Jon Rahm sank his last putt at the Memorial Tournament on Saturday with a six-stroke lead and walked the cake to wealthy purses.
Moments later he was in agony. He has tested positive for COVID-19.
Rahm withdrew from the tournament—and lost his chance of winning nearly $1.7 million—after officials informed him of his positive results. The incident is a strong reminder that while the vaccine has provided a safety net for fans returning to golf, NBA stadiums and MLB stadiums, the virus has not ended those same sporting events.
As for Rahm, the consequences come with a price tag. The 26-year-old Spanish golfer, ranked third in the world, is perhaps the best golfer without his name today. His excellent play at this tournament at Muirfield Village Golf Club in Dublin, Ohio was highlighted by a hole-in-one in his second round. He had a lot of lead and there was no reason to think that there was a chance he could get caught.
Then, when he walked off the 18th green, he was told the only thing that could beat him was the coronavirus.
in a surreal scene Rahm was informed of his positive immediately after he finished his third round. He covered his face with his hand and stooped in anguish. The only thing he could do was put on a mask and sign the scoreboard for the uncountable points.
It was a shocking scene. It didn’t come out of nowhere.
last monday The PGA Tour has informed Rahm that he must comply with tracing protocols as he has been in close contact with positive people. He was given the option to remain competitive under certain restrictions, including restricting access to indoor facilities and daily testing. He tested negative until Saturday—when the test returned. and was later confirmed to be positive.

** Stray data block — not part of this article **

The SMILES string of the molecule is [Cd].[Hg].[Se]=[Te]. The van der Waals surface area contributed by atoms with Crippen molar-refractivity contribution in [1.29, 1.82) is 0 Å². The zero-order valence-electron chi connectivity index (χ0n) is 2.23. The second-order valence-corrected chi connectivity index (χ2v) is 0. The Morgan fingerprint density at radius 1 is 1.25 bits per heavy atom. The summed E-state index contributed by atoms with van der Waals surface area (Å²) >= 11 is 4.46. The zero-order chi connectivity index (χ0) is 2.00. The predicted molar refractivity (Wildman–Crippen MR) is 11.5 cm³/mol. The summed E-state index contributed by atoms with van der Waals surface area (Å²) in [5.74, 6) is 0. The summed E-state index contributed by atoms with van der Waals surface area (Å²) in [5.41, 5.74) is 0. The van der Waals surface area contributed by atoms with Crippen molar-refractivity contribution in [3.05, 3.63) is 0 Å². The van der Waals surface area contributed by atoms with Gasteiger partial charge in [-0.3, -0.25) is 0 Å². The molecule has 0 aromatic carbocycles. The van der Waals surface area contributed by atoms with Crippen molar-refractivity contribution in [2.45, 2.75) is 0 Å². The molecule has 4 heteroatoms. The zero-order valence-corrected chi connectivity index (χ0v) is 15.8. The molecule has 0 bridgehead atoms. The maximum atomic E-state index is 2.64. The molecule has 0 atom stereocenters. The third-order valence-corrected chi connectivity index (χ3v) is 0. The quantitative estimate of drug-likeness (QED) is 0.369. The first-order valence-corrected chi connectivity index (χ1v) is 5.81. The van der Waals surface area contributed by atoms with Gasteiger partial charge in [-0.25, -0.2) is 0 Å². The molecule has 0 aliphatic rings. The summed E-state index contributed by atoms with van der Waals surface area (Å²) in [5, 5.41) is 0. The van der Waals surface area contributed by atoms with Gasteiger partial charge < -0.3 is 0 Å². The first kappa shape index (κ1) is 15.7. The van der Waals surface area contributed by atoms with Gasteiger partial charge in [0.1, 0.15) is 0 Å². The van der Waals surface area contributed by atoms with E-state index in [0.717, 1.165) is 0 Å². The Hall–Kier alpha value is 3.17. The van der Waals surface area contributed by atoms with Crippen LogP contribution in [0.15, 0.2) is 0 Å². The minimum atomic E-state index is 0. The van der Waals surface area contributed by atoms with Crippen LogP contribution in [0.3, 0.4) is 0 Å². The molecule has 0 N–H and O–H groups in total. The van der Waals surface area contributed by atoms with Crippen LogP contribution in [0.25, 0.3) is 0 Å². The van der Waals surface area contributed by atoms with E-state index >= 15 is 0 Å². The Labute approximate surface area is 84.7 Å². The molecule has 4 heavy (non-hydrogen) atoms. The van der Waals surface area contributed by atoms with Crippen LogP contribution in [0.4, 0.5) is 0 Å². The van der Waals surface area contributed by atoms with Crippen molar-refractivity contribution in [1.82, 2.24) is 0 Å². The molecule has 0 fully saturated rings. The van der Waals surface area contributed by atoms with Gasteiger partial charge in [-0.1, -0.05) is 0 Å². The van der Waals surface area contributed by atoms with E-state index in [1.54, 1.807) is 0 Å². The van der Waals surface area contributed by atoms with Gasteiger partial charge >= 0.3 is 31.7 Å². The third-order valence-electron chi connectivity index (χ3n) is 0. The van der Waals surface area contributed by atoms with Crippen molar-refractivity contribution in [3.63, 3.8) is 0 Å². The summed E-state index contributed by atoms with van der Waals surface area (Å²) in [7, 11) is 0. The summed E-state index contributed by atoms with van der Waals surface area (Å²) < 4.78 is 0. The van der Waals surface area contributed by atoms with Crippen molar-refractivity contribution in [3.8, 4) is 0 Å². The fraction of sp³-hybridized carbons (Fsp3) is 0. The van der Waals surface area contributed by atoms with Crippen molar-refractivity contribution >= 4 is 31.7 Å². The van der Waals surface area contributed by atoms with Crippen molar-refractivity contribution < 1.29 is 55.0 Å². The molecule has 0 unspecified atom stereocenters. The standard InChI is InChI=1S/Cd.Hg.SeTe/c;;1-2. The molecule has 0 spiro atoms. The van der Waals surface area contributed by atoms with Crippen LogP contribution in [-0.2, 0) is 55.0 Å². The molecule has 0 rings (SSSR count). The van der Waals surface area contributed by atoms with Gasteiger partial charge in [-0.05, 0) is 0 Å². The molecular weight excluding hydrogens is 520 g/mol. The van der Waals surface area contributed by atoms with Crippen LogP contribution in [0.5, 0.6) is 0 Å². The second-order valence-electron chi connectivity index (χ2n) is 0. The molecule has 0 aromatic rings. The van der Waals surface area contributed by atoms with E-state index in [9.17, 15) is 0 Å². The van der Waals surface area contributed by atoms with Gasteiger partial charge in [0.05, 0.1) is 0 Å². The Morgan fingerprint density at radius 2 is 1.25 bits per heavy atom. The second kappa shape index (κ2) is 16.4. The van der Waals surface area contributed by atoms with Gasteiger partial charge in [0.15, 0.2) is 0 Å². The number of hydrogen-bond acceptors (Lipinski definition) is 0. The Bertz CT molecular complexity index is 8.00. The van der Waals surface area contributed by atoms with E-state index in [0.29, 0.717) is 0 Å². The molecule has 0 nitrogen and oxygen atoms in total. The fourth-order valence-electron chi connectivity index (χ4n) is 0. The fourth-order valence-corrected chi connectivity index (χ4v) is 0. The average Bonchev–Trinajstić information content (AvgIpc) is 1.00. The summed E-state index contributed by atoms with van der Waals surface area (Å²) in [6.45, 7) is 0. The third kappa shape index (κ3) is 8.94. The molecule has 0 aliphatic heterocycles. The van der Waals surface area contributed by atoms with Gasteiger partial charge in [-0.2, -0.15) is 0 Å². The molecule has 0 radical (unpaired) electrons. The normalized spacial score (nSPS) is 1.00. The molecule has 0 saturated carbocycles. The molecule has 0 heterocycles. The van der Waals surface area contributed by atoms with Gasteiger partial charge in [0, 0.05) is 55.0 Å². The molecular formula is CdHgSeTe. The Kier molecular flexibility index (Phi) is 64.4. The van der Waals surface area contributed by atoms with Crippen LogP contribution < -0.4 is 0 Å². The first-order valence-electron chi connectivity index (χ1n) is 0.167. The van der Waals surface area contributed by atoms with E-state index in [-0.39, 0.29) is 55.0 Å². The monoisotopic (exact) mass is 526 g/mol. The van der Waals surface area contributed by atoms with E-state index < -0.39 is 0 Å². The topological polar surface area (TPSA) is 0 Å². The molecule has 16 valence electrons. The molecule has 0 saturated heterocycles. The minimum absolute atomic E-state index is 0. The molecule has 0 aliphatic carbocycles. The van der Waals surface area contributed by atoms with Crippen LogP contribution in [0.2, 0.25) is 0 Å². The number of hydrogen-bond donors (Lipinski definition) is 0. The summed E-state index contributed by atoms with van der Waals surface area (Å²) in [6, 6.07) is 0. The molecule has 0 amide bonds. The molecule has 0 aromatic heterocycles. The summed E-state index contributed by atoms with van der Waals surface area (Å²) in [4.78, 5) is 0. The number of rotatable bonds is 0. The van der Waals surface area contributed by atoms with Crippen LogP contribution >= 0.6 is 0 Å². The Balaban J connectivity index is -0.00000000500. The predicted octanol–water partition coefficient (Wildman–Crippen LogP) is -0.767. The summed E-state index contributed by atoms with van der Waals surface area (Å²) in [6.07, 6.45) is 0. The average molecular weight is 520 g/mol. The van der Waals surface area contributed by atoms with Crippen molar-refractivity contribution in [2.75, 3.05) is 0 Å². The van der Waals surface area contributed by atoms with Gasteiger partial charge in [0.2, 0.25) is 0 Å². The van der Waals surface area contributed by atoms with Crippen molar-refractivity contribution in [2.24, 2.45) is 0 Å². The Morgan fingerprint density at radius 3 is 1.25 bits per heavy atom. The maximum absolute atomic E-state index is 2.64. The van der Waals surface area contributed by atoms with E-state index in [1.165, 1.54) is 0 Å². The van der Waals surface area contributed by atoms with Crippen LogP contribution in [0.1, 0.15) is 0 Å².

The PGA Tour said this was just the fourth example of 50 events since the sport’s return in which players have tested positive in matches.
But due to the sport’s return, no athlete has achieved as clear financial results as Rahm due to the positive performance. He was close to the day of the big payday. Although the vaccine is widely spread throughout the United States. But these vaccines are still a potential problem among athletes. Andy Levinson, senior vice president of event management for the PGA Tour, declined to say whether Rahm was vaccinated.
“I can’t speak to Jon’s vaccination status,” Levinson said. “That’s a personal situation,” Rahm, in a statement posted on Twitter, said: “This is one of those things that happen in life.”
Write to Andrew Beaton at email@example.com.
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